by Amy Swift, Chief Product Officer,
Ladies Who Launch
As a copywriter for much of my career, I always used to wonder why struggling writers never turned to the world of advertising to make a living (while toiling away on their novels!).
Copywriting provided a lucrative career for me and one that gave me huge creative freedom, financial liberation, and the chance to work with some of the world’s most innovative art directors and graphic designers, as well as several leading brands.
What is copywriting? Creating copy (what you’re reading right now) is as simple as writing words—but true copywriting is actually more complicated. Copywriting is the skill of creating a message or explanation around a product or service, mostly with the intention of selling that product or service.
Examples of copy you may have seen before: Just Do It. Coke Is It. Don’t Leave Home Without It. I Can’t Believe It’s Not Butter.
These are all taglines that we have come to associate with major brands like Nike, Coke, American Express. A tagline is short, to the point, and, in the fewest possible words, describes what something does or is. There are many nuances and strategies behind taglines (but that is a different article!). Other types of copy could be supporting messages (sometimes called “romance copy”) that further describe a thing.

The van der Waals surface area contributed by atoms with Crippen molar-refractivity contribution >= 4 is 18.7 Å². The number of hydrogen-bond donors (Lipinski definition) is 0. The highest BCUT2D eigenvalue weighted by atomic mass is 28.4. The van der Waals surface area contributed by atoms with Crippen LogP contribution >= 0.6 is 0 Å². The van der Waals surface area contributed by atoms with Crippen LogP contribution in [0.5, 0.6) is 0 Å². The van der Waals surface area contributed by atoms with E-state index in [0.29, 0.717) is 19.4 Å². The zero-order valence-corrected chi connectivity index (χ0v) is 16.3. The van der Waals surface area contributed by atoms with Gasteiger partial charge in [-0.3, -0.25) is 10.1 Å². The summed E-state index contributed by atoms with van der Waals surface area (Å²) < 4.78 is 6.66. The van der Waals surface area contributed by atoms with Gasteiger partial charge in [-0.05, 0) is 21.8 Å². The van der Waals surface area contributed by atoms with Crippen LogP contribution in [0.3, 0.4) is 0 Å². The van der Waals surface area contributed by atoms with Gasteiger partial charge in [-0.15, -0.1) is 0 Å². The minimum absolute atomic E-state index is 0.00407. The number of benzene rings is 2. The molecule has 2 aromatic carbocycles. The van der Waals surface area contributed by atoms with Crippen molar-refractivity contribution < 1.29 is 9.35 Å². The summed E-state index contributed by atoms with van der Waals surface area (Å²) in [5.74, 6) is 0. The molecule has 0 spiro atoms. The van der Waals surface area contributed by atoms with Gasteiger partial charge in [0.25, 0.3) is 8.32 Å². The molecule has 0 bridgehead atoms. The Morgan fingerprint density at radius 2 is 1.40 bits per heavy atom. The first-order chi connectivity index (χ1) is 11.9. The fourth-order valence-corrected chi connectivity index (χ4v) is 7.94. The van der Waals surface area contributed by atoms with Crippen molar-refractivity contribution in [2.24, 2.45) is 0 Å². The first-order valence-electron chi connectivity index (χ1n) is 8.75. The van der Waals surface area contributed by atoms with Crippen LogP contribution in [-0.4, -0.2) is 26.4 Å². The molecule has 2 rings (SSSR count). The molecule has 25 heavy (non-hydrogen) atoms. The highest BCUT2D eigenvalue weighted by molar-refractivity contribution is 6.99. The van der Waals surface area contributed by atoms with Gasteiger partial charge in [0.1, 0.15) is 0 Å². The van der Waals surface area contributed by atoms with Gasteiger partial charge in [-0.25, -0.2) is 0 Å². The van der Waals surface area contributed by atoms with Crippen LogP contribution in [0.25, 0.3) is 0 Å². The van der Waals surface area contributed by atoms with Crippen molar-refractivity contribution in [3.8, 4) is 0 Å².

Example: Turns dry, brittle hair into smooth, lustrous locks.
This copy explains what the product does (a benefit promise) that you might see on a Web site or on product packaging.
Web copy tends to get fumbled the most. At Ladies Who Launch we see a fair number of early entrepreneurs, who may not have experience creating language that works online, take a stab at their own copy. The biggest problem is that they write exactly how they would talk. Web copy needs to be:
You need to say the most in the smallest amount of space and convey the message in a way that creates a “hook” without falling back on lazy man’s copy like exclamation points or spam attractors like “New and improved” or “Just in!”
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